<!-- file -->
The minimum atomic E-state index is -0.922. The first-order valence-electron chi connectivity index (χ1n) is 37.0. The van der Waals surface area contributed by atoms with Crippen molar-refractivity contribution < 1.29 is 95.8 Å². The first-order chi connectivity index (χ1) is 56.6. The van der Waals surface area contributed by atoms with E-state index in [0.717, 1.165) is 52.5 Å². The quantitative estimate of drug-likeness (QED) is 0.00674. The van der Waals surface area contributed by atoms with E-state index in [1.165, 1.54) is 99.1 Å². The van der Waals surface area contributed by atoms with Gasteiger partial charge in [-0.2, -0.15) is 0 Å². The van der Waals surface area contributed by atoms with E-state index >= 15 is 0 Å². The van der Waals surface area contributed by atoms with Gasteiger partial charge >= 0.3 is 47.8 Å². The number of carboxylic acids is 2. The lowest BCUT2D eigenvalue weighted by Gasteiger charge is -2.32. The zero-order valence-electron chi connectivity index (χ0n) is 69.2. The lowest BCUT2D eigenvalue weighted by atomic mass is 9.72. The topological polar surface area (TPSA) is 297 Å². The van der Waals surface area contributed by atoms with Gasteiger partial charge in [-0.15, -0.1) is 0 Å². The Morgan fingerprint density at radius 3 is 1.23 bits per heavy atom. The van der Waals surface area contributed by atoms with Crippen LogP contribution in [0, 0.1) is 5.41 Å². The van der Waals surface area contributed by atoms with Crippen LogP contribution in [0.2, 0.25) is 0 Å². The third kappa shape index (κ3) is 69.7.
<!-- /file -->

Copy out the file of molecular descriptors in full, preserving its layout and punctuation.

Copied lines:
The minimum atomic E-state index is -0.922. The first-order valence-electron chi connectivity index (χ1n) is 37.0. The van der Waals surface area contributed by atoms with Crippen molar-refractivity contribution < 1.29 is 95.8 Å². The first-order chi connectivity index (χ1) is 56.6. The van der Waals surface area contributed by atoms with E-state index in [0.717, 1.165) is 52.5 Å². The quantitative estimate of drug-likeness (QED) is 0.00674. The van der Waals surface area contributed by atoms with E-state index in [1.165, 1.54) is 99.1 Å². The van der Waals surface area contributed by atoms with Gasteiger partial charge in [-0.2, -0.15) is 0 Å². The van der Waals surface area contributed by atoms with E-state index >= 15 is 0 Å². The van der Waals surface area contributed by atoms with Gasteiger partial charge >= 0.3 is 47.8 Å². The number of carboxylic acids is 2. The lowest BCUT2D eigenvalue weighted by Gasteiger charge is -2.32. The zero-order valence-electron chi connectivity index (χ0n) is 69.2. The lowest BCUT2D eigenvalue weighted by atomic mass is 9.72. The topological polar surface area (TPSA) is 297 Å². The van der Waals surface area contributed by atoms with Gasteiger partial charge in [-0.15, -0.1) is 0 Å². The Morgan fingerprint density at radius 3 is 1.23 bits per heavy atom. The van der Waals surface area contributed by atoms with Crippen LogP contribution in [0, 0.1) is 5.41 Å². The van der Waals surface area contributed by atoms with Crippen LogP contribution in [0.2, 0.25) is 0 Å². The third kappa shape index (κ3) is 69.7.